Price Breakers, National City
1021 Highland Avenue, National City
Looking for food in all the wrong places?
Here I am in the Price Breakers indoor bazaar in National City, hot afternoon around 2:00, desperate for something to give me energy and tank up ye ol’ belly.
This bazaar is full of gold-jewelry counters, busy nail-repair clinics, clothing outlets. You can see it’s the go-to place for stuff, ’specially cheaper stuff.
Hey, maybe the food’s cheaper, too.
If there is any.
“Any place where a man can eat?” I ask the gal at the first jewelry counter inside.
“Oh, yes, the best,” she says. “Just behind us.”
I navigate around the stall, hang a right, and, lo and behold, there’s a counter with half a dozen red stools, all occupied. Behind the counter two ladies are working at high speed, one pouring cream and chopping strawberries, mangoes, and bananas, the other at a cutting board, making sandwiches.
“I come up from Chula Vista,” says this gal. Mariam. “They’ve been open eight years. The fruit’s the freshest.”
Strawberries and mangoes and cucumbers and jicama cram the front of a glass-fronted cabinet. Bananas and different melons sit piled on a shelf.
And now I notice the sign: La Fresca Deli. That means they go beyond fruit here, into sandwiches and salads.
The lady behind the counter, Alicia, asks what I want.
I see the fruit salads come in three sizes: $5, $6.75, and $8. All have mango, strawbs, watermelon, banana, melons, and papaya in them, plus honey and granola. You can top them with cottage cheese, yogurt, whipped cream, ice cream, even condensed milk.
But I’m hankering for something spicy — picante — and savory right now.
For $4, you can get a sandwich stuffed with anything from ham to tuna, shredded beef to lomo (the tasty beef loin meat) with lettuce, tomato, avocado, and cheese. You can get these same fillings in a toasted torta ($4), which looks big and thick. They’re both a good deal. They also have a $6 grilled-chicken-breast salad.
But Mariam says the “tostilocos” ($5) are pretty danged tasty and, guess what? I’ve never tasted one — not here and not in TJ. Which is crazy, because Mariam swears they’re the latest, greatest invention from Tijuana.
So I go for that and a bionico ($6), basically a bunch of chopped fruit with house cream and granola on top.
Mariam gets herself a small plate of cheese nachos ($2). She starts telling me about what’s coming in my tostilocos. “You’ve got cueritos, jicama, japoneses, pepino, chamoy, saladito, Tajin, Valentina…”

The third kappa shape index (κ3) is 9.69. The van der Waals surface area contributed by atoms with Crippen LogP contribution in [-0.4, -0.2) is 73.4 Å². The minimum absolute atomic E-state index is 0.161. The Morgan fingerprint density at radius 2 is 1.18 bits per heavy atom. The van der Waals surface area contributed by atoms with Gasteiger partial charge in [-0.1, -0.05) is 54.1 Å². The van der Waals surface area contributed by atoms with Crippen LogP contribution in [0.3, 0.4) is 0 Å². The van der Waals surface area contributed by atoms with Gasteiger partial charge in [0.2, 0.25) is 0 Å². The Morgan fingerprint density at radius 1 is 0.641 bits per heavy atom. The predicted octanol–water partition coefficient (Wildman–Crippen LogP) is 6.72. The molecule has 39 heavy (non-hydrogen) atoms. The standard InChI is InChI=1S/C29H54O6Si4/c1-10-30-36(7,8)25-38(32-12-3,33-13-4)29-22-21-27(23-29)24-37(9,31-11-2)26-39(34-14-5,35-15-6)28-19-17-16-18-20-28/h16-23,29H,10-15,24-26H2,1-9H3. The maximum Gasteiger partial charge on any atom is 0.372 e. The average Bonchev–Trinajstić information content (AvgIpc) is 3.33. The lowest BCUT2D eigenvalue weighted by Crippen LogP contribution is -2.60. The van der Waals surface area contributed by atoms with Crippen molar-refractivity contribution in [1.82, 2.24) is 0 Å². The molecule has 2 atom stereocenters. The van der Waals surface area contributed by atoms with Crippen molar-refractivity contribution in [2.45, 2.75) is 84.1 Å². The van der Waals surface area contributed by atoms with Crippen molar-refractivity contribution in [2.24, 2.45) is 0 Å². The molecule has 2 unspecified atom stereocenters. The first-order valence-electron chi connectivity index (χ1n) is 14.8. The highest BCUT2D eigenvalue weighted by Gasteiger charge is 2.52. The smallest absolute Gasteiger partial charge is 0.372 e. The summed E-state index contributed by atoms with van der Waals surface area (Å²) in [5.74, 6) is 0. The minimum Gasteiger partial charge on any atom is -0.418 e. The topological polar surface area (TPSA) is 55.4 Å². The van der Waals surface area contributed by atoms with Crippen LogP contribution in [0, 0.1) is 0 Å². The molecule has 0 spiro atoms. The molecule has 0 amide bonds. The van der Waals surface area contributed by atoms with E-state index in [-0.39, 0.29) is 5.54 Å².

Jicama, I know, and pepino’s cucumber. But what the heck is the rest?
Ready or not…wow…here comes my first-ever tostiloco. It’s served in clear plastic salad box, a brilliant mess of I don’t know what-all, white and red and yellow. Before I can ask, Alicia is holding a bottle of chamoy over it.
“Yes?” she says.
“Oh, yes,” says Mariam to me, like a policy adviser to a president.
“Okay,” I say, and Alicia squirts. “What is it?” I ask.
“Chamoy?” says Mariam. “It’s a sauce made from pickled plums. They soak the fruit in brine. That draws out the moisture, and you get this salted fruity brine. They call the dried fruit saladitos. When they add chili powder and lime, you get chamoy.”
Alicia holds up another squeeze bottle. This one’s labeled “Valentina.” She’s waiting for my okay.
“That’s just a hot sauce,” Mariam says. “Salsa picante. Gotta have that.”
I nod, and Alicia squirts another ribbon of red around the top.
Then, she’s got a third bottle! Tajin.
“It’s another fruit seasoning,” says Mariam. “Dried lime, salt, chili peppers.”
“Yes?” says Alicia.
“I guess,” I say, and she scatters on a rusty, dusty powder. Then, for luck, she does another round of all three.
She swings the bowl over to me. There’s chunks of white jicama and cucumber and crisp Frito-Lay chips sticking up like shark teeth. These swirling spaghetti-looking things…
“Cueritos,” Mariam explains. “Pickled pork skin. Like chicharrón, but without the fat.”
Then there are these little round balls. They look like M&Ms, but pale yellow.
“Japoneses,” Mariam says. They’re Japanese-style peanuts, coated with a soy-based shell.
I chew down on one. Crunchy. Savory. Delicious. What a combo.
I start chewing into the whole deal. The sauces kick up the flavor; where they’re concentrated, the taste is volcano-hot. I bite into something dense and darkly fruity.
“Tamarindo,” says Mariam. Chewy tablets of dehydrated tamarind fruit. They add a sexy sweetness.
The Tostitos underneath mediate among all the flavors. It’s a heckuva dish, mostly fresh, and strong-tasting, with plenty of heat.
And all for $5.
I’d like to find the Tijuana street-food guy who invented this and go and shake his hand. ’Course, shaking is what started the whole idea: grab a bag of Tostitos, toss in the flavorings, and shake up a storm. Someday, I need to try that bag version at home.
I’m so full, I have to take my bionico to spoon out as I head west down to the 8th Street trolley. It’s rich and fresh, with that cream and granola on top. But no way as interesting as the crazy Tostito dish.
My bet: give tostilocos a year and they’ll be appearing on the menu at, like, Mr. A’s.
And the inventor in TJ? He should be getting fat licensing fees, what you might call his just desserts.
I know. Fat chance.
The Place: La Fresca Deli, 1021 Highland Avenue, National City (inside Price Breakers indoor bazaar in South Bay Plaza at corner with East Plaza Boulevard), 619-477-4790; also 1037 Broadway, Chula Vista, 619-427-1713
Prices: Fruit salad with cottage cheese or other toppings, $5, $6.75, $8; tostada de ceviche, $2.50; tostilocos, $5; bionico, $6; beef loin (lomo) torta, $4; chicken-breast salad, $6; pastrami melt toasted sandwich, $4
Hours: 10:00 a.m.–8:00 p.m., Monday–Saturday; 10:00 a.m.–6:00 p.m., Sunday
Buses: 929, 962, 963
Nearest Bus Stop: Plaza Boulevard and Highland Avenue
Trolley: Blue Line
Nearest Trolley Stop: 8th Street